background image





Departure Procedures

Procedures section of the Terminal Procedures
Publications and/or appear as an option on a Graphic


“Climb in visual conditions so as to cross the McElory
Airport southbound, at or above 6000, then climb via
Keemmling radial zero three three to Keemmling


Who is responsible for obstacle clearance? DPs

are designed so that adherence to the procedure by the
pilot will ensure obstacle protection. Additionally:


Obstacle clearance responsibility also rests

with the pilot when he/she chooses to climb in visual
conditions in lieu of flying a DP and/or depart under
increased takeoff minima rather than fly the climb
gradient. Standard takeoff minima are one statute
mile for aircraft having two engines or less and

−half statute mile for aircraft having more than

two engines. Specified ceiling and visibility minima
(VCOA or increased takeoff minima) will allow
visual avoidance of obstacles until the pilot enters the
standard obstacle protection area. Obstacle avoid-
ance is not guaranteed if the pilot maneuvers farther
from the airport than the specified visibility minimum
prior to reaching the specified altitude. DPs may also
contain what are called Low Close in Obstacles.
These obstacles are less than 200 feet above the
departure end of runway elevation and within
one NM of the runway end, and do not require
increased takeoff minimums. These obstacles are
identified on the SID chart or in the Take


Minimums and (Obstacle) Departure Procedures
section of the U. S. Terminal Procedure booklet.
These obstacles are especially critical to aircraft that
do not lift off until close to the departure end of the
runway or which climb at the minimum rate. Pilots
should also consider drift following lift

−off to ensure

sufficient clearance from these obstacles. That
segment of the procedure that requires the pilot to see
and avoid obstacles ends when the aircraft crosses the
specified point at the required altitude. In all cases
continued obstacle clearance is based on having
climbed a minimum of 200 feet per nautical mile to
the specified point and then continuing to climb at
least 200 foot per nautical mile during the departure
until reaching the minimum en route altitude, unless
specified otherwise.


ATC may vector the aircraft beginning with

an ATC

−assigned heading issued with the


initial or

takeoff clearance followed by subsequent vectors, if
required, until reaching the minimum vectoring
altitude by using a published Diverse Vector Area


The DVA may be established below the

Minimum Vectoring Altitude (MVA) or Minimum
IFR Altitude (MIA) in a radar environment at the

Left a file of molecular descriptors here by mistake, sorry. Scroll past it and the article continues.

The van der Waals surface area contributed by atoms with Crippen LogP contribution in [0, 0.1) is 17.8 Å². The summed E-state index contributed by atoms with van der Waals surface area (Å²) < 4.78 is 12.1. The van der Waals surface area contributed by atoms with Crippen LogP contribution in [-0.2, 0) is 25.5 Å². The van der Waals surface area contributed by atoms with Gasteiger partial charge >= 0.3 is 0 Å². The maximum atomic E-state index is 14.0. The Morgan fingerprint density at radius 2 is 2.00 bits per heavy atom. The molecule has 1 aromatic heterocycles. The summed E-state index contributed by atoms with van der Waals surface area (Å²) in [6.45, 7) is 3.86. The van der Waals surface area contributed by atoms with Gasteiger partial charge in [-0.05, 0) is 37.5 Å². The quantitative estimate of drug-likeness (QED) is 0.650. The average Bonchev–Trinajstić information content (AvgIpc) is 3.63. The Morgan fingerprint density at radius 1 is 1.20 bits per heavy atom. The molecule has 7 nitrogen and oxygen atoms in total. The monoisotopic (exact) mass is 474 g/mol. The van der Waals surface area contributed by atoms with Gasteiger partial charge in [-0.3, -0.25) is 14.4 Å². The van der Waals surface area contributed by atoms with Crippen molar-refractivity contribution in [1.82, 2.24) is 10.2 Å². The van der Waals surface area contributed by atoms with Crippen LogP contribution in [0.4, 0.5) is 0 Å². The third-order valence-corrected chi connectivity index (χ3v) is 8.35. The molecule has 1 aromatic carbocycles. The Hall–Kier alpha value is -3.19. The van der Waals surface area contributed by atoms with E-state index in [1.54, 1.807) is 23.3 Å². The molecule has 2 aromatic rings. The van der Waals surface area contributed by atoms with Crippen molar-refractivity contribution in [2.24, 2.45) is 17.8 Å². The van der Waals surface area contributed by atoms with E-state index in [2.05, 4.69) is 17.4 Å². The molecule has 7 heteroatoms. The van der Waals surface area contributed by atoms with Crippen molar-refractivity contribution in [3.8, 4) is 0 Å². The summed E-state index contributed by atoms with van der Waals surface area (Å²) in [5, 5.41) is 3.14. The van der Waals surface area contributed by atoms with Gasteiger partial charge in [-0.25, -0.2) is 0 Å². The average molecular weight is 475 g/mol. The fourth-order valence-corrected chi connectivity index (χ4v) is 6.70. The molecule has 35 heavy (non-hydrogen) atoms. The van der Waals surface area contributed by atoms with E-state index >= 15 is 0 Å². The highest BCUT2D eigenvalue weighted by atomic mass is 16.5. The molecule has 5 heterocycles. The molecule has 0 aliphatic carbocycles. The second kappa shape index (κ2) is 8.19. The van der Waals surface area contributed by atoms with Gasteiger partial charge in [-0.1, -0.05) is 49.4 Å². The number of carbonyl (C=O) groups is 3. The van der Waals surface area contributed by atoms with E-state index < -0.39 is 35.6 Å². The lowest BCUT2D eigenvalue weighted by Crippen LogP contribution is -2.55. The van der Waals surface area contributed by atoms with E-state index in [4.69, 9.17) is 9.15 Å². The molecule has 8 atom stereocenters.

request of Air Traffic. This type of DP meets the
TERPS criteria for diverse departures, obstacles, and
terrain avoidance in which random radar vectors
below the MVA/MIA may be issued to departing
aircraft. The DVA has been assessed for departures
which do not follow a specific ground track, but will
remain within the specified area. Use of a DVA is
valid only when aircraft are permitted to climb
uninterrupted from the departure runway to the
MVA/MIA (or higher). ATC will not assign an
altitude below the MVA/MIA within a DVA.


The existence of a DVA will be noted in

the Takeoff Minimums and Obstacle Departure
Procedure section of the U.S. Terminal Procedures
Publication (TPP). The Takeoff Departure procedure
will be listed first, followed by any applicable DVA.


AMDT 1 14289 (FAA)

Rwy 6R, headings as assigned by ATC; requires
minimum climb of 290’ per NM to 400. 
Rwys 6L, 7L, 7R, 24R, 25R, headings as 
assigned by ATC.


Pilots should be aware that a published

climb gradient greater than the standard 200 FPNM
can exist within a DVA. Pilots should note that the
DVA has been assessed for departures which do not
follow a specific ground track.


ATC may also vector an aircraft off a

previously assigned DP. If the aircraft is airborne and
established on a SID or ODP and subsequently
vectored off, ATC is responsible for terrain and
obstruction clearance. In all cases, the minimum 200
FPNM climb gradient is assumed.


As is always the case, when used by the controller during
departure, the term “radar contact” should not be
interpreted as relieving pilots of their responsibility to
maintain appropriate terrain and obstruction clearance,
which may include flying the obstacle DP.


Pilots must preplan to determine if the aircraft

can meet the climb gradient (expressed in feet per